>>>> How do i pass in the std::string?

if the required argument is a TCHAR* you shouldn't pass a std::string. You would need to make a writeable copy of the internal char array std::string supplies via cstr():

TCHAR* string2TCHARPtr(const std::string& s, int requiredSize)
{    
     const char* psz = s.c_str();
     if (requiredSize <= s.length())
         requiredSize = s.length()+1;
     TCHAR* ptsz = new TCHAR[requiredSize ];
     if (sizeof(TCHAR) == 1)
     {
           strcpy(ptsz, psz);
     }
     else
     {
           mbstowcs(ptsz, psz, requiredSize );
     }
     return ptsz;
}

However, you should check whether you really need a writeable TCHAR* buffer. If not change the argument type to const TCHAR*. If additionally you know for sure that you never will use it with UNICODE strings you simply can pass s.c_str() when a const TCHAR* is required.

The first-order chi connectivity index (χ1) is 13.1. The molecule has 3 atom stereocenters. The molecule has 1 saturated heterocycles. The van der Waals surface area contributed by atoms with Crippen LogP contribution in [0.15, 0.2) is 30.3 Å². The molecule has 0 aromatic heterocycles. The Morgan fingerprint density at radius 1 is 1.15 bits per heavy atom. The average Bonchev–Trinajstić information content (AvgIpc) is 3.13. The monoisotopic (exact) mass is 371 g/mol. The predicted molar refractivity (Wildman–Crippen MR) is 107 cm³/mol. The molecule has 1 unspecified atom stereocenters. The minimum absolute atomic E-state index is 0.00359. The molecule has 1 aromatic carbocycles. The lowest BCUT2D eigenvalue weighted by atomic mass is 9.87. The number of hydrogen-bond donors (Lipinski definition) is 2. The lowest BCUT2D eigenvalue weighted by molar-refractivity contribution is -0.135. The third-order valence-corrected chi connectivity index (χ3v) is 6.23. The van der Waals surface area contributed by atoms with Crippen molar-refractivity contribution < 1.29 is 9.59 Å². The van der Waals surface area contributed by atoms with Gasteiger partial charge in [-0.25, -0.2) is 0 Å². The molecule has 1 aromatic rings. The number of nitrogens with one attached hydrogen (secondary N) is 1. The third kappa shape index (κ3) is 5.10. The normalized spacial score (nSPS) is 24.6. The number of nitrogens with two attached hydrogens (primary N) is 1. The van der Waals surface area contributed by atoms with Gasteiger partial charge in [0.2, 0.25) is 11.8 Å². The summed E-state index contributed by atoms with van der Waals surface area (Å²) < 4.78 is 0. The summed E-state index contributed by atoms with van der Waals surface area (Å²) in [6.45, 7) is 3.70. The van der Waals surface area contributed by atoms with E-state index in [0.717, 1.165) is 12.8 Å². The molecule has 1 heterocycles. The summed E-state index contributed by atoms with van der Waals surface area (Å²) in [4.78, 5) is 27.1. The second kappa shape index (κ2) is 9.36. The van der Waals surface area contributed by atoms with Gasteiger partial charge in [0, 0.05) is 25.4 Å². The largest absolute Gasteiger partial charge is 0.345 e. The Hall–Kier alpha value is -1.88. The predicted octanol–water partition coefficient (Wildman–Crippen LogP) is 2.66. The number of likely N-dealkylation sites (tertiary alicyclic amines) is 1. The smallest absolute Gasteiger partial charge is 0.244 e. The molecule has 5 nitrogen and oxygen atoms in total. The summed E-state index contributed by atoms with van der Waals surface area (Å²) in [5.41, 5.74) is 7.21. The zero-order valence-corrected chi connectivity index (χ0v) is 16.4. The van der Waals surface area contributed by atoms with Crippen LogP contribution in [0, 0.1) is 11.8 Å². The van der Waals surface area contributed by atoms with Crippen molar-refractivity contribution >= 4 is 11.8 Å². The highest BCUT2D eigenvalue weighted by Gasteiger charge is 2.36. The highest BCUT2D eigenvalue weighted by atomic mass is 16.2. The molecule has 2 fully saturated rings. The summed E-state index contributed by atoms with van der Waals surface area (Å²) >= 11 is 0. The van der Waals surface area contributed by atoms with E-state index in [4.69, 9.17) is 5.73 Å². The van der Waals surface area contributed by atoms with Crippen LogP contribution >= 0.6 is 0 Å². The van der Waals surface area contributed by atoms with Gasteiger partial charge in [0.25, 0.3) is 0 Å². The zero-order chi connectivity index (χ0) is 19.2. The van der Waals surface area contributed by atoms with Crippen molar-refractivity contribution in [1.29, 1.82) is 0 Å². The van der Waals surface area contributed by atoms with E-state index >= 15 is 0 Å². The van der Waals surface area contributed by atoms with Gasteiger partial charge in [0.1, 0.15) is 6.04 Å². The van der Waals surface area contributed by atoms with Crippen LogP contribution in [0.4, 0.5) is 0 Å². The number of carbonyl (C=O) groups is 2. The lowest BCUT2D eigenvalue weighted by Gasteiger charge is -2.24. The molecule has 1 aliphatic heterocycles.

>>>> You should not cast with a TCHAR,

... because std::string.c_str() is a pointer to the internal string buffer which might get corrupted if the callee writes to the casted buffer.

>>>> and convert the second parameter back into a std::string on return

std::string TCHARPtr2string(const TCHAR* ptsz)
{
     if (sizeof(TCHAR)==1)
           return ptsz;
     int len = wcslen(ptsz);
     char* psz = new char[2*len + 1];
     wcstombs(psz, ptsz, 2*len + 1);
     std::string s = psz;
     delete [] psz;
     return s;
}

Regards, Alex

Deepu AbrahamR & D Engineering Manager

Commented:
Hi,

Maccros like A2T() & T2A() can also do the trick.

Best Regards,
DeepuAbrahamK
Access more of Experts Exchange with a free account
Thanks for using Experts Exchange.

Create a free account to continue.

Limited access with a free account allows you to:

  • View three pieces of content (articles, solutions, posts, and videos)
  • Ask the experts questions (counted toward content limit)
  • Customize your dashboard and profile

*This site is protected by reCAPTCHA and the Google Privacy Policy and Terms of Service apply.

OR

Please enter a first name

Please enter a last name

8+ characters (letters, numbers, and a symbol)

By clicking, you agree to the Terms of Use and Privacy Policy.